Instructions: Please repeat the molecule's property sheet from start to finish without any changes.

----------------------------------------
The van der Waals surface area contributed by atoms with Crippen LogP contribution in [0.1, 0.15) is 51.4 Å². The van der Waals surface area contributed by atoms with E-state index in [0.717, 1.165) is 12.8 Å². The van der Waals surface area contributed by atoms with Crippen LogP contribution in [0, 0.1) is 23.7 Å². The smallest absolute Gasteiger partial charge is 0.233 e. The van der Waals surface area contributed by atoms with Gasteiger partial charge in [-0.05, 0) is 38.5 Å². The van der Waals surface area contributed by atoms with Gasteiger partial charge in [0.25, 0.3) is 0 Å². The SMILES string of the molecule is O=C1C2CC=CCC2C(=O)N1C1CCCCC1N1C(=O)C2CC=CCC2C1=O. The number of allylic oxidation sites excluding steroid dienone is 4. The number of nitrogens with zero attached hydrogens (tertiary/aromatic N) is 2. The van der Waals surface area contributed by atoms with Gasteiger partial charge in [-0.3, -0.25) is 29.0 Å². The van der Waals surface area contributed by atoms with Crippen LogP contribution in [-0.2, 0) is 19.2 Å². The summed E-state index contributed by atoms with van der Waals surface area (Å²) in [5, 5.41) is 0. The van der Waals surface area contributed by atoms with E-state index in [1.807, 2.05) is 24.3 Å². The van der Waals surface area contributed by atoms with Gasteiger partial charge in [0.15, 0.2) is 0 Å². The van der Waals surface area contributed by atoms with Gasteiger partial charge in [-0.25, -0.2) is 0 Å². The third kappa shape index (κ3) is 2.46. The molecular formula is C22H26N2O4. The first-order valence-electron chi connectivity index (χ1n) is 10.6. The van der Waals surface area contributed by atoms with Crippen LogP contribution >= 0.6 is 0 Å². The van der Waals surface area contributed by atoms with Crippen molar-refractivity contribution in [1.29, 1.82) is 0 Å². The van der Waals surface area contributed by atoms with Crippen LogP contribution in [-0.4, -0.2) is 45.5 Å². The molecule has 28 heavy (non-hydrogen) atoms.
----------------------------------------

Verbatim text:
The van der Waals surface area contributed by atoms with Crippen LogP contribution in [0.1, 0.15) is 51.4 Å². The van der Waals surface area contributed by atoms with E-state index in [0.717, 1.165) is 12.8 Å². The van der Waals surface area contributed by atoms with Crippen LogP contribution in [0, 0.1) is 23.7 Å². The smallest absolute Gasteiger partial charge is 0.233 e. The van der Waals surface area contributed by atoms with Gasteiger partial charge in [-0.05, 0) is 38.5 Å². The van der Waals surface area contributed by atoms with Gasteiger partial charge in [0.25, 0.3) is 0 Å². The SMILES string of the molecule is O=C1C2CC=CCC2C(=O)N1C1CCCCC1N1C(=O)C2CC=CCC2C1=O. The number of allylic oxidation sites excluding steroid dienone is 4. The number of nitrogens with zero attached hydrogens (tertiary/aromatic N) is 2. The van der Waals surface area contributed by atoms with Gasteiger partial charge in [-0.3, -0.25) is 29.0 Å². The van der Waals surface area contributed by atoms with Crippen LogP contribution in [-0.2, 0) is 19.2 Å². The summed E-state index contributed by atoms with van der Waals surface area (Å²) in [5, 5.41) is 0. The van der Waals surface area contributed by atoms with E-state index in [1.807, 2.05) is 24.3 Å². The van der Waals surface area contributed by atoms with Gasteiger partial charge in [0.15, 0.2) is 0 Å². The van der Waals surface area contributed by atoms with Gasteiger partial charge in [-0.25, -0.2) is 0 Å². The third kappa shape index (κ3) is 2.46. The molecular formula is C22H26N2O4. The first-order valence-electron chi connectivity index (χ1n) is 10.6. The van der Waals surface area contributed by atoms with Crippen LogP contribution >= 0.6 is 0 Å². The van der Waals surface area contributed by atoms with Crippen molar-refractivity contribution in [1.29, 1.82) is 0 Å². The van der Waals surface area contributed by atoms with Crippen LogP contribution in [-0.4, -0.2) is 45.5 Å². The molecule has 28 heavy (non-hydrogen) atoms.